A social experiment during this week’s Fringe Festival, in the City of Brotherly Love no less, has a rather ambitious goal: to help strangers fall in love.
OK, not exactly.
But the “four-minute booth” is inspired by key a part of the experiment of Dr. Arthur Aron, a psychologist who famously tried to accelerate intimacy between strangers by having them answer a series of questions and then stare silently into one another’s eyes. It wasn’t his intention, but two of his participants fell in love.
After reading about the experiments in a popular Modern Love column, Philadelphia artists Danielle Gatto and her partner, Makoto Hirano, had an idea.
“You can’t just do this in your normal life,” said Gatto. “You can’t just sit there and stare at someone in your normal life, especially a stranger. That would be crazy.”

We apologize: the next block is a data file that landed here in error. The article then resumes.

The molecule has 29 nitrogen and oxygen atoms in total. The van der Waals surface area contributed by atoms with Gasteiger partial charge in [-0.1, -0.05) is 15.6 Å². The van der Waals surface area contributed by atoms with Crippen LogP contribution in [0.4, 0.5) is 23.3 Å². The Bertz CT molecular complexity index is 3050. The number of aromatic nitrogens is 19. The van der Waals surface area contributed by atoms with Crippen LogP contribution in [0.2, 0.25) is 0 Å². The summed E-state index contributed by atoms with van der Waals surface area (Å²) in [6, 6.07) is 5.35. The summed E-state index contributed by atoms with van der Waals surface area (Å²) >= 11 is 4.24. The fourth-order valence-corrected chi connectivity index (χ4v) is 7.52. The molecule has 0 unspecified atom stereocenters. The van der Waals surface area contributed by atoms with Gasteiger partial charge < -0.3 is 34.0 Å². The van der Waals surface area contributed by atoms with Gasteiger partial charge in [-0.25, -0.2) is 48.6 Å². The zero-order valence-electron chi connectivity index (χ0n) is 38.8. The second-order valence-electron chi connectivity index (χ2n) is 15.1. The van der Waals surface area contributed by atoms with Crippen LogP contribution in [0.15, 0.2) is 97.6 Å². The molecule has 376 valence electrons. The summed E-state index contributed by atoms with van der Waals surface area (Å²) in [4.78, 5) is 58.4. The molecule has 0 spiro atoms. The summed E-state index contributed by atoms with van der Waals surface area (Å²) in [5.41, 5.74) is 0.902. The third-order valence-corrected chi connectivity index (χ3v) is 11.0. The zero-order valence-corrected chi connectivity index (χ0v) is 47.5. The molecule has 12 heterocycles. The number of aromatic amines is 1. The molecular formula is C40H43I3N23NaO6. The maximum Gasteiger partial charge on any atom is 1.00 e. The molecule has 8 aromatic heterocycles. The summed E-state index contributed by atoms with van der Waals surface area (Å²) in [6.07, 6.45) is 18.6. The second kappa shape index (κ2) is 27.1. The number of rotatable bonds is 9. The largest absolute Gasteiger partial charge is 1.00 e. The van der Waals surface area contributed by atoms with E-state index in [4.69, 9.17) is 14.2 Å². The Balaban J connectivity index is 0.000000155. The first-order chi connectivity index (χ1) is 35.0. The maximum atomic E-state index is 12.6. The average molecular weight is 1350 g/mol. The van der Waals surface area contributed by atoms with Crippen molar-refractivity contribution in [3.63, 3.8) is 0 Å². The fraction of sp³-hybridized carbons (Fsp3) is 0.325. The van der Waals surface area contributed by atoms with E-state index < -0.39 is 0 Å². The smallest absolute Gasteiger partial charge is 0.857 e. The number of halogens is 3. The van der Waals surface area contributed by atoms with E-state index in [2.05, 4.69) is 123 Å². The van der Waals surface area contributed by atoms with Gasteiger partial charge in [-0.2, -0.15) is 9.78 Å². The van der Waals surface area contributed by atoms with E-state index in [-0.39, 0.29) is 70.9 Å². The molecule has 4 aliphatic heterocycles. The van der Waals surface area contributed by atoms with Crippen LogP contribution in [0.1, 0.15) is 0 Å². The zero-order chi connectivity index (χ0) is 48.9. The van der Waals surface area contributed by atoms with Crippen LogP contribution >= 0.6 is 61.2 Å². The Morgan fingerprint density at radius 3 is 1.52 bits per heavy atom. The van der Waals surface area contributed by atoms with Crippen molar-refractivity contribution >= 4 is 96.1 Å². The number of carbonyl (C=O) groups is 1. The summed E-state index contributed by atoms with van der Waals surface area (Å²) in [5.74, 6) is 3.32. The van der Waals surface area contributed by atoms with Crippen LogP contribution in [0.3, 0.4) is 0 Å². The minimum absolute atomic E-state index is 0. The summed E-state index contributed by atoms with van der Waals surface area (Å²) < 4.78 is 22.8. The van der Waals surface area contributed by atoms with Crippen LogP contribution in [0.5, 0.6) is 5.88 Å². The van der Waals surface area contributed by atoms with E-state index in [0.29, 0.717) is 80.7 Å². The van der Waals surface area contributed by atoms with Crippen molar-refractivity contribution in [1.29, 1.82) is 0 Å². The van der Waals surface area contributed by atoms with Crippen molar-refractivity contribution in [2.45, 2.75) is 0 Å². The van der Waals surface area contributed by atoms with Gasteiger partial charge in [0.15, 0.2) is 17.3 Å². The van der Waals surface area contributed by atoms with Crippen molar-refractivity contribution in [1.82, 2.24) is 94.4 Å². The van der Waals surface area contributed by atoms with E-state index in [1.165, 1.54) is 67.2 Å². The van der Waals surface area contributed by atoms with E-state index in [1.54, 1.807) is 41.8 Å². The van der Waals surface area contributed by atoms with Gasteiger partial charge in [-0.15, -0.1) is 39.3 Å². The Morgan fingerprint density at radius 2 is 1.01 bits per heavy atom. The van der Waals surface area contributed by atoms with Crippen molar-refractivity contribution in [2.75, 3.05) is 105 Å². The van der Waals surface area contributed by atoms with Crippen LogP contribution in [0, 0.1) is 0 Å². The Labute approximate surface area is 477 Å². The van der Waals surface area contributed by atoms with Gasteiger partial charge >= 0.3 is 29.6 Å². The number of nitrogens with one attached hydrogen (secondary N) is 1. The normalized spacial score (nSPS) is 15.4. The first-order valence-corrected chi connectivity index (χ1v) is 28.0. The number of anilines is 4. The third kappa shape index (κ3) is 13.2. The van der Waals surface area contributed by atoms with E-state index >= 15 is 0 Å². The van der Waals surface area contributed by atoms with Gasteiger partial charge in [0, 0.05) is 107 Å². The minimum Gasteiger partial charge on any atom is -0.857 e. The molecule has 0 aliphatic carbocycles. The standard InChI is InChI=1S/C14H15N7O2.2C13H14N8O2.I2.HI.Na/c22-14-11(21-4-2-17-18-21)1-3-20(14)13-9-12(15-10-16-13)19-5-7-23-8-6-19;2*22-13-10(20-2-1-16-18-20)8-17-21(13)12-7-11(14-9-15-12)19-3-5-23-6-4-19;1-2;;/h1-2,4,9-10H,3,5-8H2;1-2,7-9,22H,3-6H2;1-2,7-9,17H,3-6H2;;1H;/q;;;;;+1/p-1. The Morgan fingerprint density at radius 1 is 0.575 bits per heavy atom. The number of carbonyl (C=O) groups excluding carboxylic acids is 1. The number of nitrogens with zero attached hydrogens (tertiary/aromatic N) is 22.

Enter their four-minute booth.
The premise is simple. Unacquainted participants sit across from one another in a private booth. They then stare into each other’s eyes, silently and without interruption, for four minutes.
Gatto and Hirano stress that while the booth is loosely based on research that a mutual gaze can increase empathy and even the pleasurable oxytocin hormone in the brain, it isn’t meant as a romantic prompt.
“We’re not scientists,” said Hirano, who is also co-founder of the performance group Team Sunshine. “We’re inspired by science, and we want to create a space for people to be able to connect.”
The two tried the booth out for the first time at Fringe last year. Several dozen people took part. Gatto said one surprise was that when many of the participants left the booth after that four minutes, they’d run to each other and hug.
The booth will be up Monday, Friday and Saturday from 8 to 11 p.m. this week at FringeArts’ Haas Biergarten.
Learn more about the science of the mutual gaze later this week on The Pulse.